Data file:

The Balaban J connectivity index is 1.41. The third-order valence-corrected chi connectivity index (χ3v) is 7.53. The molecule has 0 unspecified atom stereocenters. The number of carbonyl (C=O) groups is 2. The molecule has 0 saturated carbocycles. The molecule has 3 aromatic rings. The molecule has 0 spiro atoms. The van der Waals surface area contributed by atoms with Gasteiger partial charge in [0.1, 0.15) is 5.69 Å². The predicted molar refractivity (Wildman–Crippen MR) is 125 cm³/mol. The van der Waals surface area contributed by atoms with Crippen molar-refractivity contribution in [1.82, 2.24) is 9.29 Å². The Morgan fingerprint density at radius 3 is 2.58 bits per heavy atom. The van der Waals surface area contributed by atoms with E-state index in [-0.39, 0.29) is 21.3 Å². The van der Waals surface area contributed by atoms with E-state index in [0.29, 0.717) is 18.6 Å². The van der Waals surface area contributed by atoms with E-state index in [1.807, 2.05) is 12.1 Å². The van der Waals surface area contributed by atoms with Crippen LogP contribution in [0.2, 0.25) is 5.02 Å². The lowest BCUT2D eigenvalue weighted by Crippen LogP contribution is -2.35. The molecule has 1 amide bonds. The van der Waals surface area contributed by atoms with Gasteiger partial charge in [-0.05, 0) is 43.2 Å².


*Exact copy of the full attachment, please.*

The Balaban J connectivity index is 1.41. The third-order valence-corrected chi connectivity index (χ3v) is 7.53. The molecule has 0 unspecified atom stereocenters. The number of carbonyl (C=O) groups is 2. The molecule has 0 saturated carbocycles. The molecule has 3 aromatic rings. The molecule has 0 spiro atoms. The van der Waals surface area contributed by atoms with Gasteiger partial charge in [0.1, 0.15) is 5.69 Å². The predicted molar refractivity (Wildman–Crippen MR) is 125 cm³/mol. The van der Waals surface area contributed by atoms with Crippen molar-refractivity contribution in [1.82, 2.24) is 9.29 Å². The Morgan fingerprint density at radius 3 is 2.58 bits per heavy atom. The van der Waals surface area contributed by atoms with E-state index in [-0.39, 0.29) is 21.3 Å². The van der Waals surface area contributed by atoms with E-state index in [0.29, 0.717) is 18.6 Å². The van der Waals surface area contributed by atoms with E-state index in [1.807, 2.05) is 12.1 Å². The van der Waals surface area contributed by atoms with Crippen LogP contribution in [0.2, 0.25) is 5.02 Å². The lowest BCUT2D eigenvalue weighted by Crippen LogP contribution is -2.35. The molecule has 1 amide bonds. The van der Waals surface area contributed by atoms with Gasteiger partial charge in [-0.05, 0) is 43.2 Å².